Shelter-in-Place, Quarantine and Parenting Time
What is Shelter-in-Place?
The State of Illinois is taking progressive measures to reduce the spread of the COVID-19 pandemic. Most recently, all state residents have been ordered to stay at home starting 5:00 p.m. on Saturday, March 21, 2020 through April 7, 2020. There are a few exceptions to the Order. These are limited to individuals working for essential businesses or participating in essential activities.
A comprehensive list of the essential activities can be accessed from the State of Illinois COVID Response Site at https://www2.illinois.gov/sites/coronavirus/Pages/default.aspx.
What about parenting time?
The recent stay at home order immediately raised many questions for parents of children who split time between households. The most common question was whether travel for parenting time exchanges would violate the stay at home order.
Thankfully, the applicable executive order includes a section on what types of travel are essential. Travel required by a court order is deemed necessary, which includes travel for custody exchanges. There is also an exemption provided for those traveling to return home across state lines. So, those parents who have court orders for parenting time or visitation, either temporary or long-term, entered by the Court can confidently transport their children between parenting time exchanges. The stay at home order will not excuse a parent from complying with court ordered parenting time.
What Should You Do?
- Consider the health and well-being of yourself, your co-parent, and your child(ren).
- Are any residents of either household more susceptible to contracting COVID-19, such as elderly adults or those with compromised immune systems?
- Is there well-founded cause for concern that a negative impact could outweigh the positives of your children spending time with their other parent?
- Initiate a discussion with your co-parent.
- Discuss whether the current schedule will continue to work during the stay at home order.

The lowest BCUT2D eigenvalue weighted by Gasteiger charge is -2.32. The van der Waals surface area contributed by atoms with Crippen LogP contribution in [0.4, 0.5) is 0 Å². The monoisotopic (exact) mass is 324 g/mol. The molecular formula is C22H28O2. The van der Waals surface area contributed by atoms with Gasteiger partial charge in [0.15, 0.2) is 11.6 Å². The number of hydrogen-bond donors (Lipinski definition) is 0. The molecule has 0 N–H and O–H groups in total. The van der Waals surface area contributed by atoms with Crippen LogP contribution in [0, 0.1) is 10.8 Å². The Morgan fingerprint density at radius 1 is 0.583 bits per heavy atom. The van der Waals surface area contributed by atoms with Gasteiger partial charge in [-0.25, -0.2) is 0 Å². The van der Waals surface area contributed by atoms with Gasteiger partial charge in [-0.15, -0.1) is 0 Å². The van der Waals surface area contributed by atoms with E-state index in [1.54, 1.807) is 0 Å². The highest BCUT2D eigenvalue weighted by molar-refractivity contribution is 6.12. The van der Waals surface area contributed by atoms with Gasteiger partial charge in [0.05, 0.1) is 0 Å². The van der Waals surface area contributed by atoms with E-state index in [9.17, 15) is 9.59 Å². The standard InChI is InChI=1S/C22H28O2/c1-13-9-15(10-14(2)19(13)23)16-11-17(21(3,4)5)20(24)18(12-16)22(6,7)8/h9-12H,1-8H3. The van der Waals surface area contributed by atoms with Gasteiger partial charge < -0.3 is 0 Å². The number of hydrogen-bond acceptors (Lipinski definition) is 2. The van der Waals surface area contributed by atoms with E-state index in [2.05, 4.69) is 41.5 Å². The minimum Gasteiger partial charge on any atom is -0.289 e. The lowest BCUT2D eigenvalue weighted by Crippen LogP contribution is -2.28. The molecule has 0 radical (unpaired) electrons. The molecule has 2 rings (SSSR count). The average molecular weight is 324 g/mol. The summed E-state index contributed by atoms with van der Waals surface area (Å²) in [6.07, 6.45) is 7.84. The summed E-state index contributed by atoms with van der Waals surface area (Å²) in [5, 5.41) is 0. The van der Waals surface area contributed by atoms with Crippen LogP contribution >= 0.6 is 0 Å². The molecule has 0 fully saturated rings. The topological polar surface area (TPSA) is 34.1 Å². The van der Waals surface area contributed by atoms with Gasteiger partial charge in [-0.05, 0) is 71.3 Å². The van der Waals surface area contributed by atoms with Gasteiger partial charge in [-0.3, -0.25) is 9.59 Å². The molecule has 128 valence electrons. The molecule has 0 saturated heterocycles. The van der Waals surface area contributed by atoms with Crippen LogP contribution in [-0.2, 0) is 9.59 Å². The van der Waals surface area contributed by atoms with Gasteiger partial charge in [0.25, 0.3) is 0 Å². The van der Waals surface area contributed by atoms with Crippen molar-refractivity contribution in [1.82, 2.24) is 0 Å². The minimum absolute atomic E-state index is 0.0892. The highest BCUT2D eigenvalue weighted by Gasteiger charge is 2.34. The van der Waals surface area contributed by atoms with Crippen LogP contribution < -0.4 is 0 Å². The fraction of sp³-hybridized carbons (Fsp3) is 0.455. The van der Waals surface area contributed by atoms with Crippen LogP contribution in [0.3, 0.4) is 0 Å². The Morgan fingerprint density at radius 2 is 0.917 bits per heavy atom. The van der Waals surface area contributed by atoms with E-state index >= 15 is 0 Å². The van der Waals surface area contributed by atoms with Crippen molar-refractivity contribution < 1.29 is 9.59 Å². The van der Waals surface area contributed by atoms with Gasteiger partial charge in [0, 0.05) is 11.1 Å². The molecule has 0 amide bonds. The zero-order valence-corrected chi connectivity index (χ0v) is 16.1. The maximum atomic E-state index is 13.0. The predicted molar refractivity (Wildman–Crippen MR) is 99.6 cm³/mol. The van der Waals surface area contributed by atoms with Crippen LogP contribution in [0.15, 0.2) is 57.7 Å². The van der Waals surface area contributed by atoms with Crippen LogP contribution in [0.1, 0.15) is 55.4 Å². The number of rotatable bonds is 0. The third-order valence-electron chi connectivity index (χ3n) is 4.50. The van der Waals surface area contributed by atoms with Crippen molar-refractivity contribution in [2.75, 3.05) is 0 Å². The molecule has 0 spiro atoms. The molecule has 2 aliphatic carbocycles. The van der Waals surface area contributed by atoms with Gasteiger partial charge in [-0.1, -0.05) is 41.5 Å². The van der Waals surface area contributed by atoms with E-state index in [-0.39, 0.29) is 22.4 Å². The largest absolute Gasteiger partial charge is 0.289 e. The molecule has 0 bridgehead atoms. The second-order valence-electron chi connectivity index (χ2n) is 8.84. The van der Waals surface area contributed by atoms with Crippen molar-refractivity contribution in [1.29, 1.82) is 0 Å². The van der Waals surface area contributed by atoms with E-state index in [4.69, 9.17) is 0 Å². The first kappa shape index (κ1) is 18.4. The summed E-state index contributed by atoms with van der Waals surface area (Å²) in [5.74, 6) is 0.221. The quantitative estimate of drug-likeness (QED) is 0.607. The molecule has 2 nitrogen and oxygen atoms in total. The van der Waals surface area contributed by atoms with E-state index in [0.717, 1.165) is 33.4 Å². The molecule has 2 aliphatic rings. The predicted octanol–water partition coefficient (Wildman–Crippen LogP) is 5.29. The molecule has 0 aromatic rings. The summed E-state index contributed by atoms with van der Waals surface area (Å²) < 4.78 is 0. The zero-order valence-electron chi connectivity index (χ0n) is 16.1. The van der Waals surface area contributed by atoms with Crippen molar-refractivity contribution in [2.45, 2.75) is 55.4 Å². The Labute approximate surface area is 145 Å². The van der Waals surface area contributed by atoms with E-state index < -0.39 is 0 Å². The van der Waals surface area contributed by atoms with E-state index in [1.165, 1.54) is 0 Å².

- Consider your reasons for your position and be prepared to facilitate calm, rational and reasonable discussion with your co-parent.
- Share information with each other about how the children are coping and how you will answer their questions.
- Make a plan.
- What will you do while the stay at home order is in place?
- How will you work together to home school the children?
- What will you say to the kids to help them feel secure during this time?
- Will you resume the usual routine after the pandemic has settled and the stay at home order is lifted?
When this is over…
While the length of time the COVID-19 pandemic and the lasting effect it will have on our society remains largely unknown, we do know that this will pass. Normal life will eventually resume, and we will all return to our daily lives. In the meantime, if you need help navigating your parenting time schedule, reach out to an attorney to address the lingering issues.
Contact us if you are encountering parenting time or visitation problems during this Coronavirus pandemic. We are available to meet via telephone or video conferencing.
Content contained on this site is for informational purposes only and should not be considered legal advice. You should consult an attorney of your choosing to discuss your particular case and to obtain legal advice specific to your situation.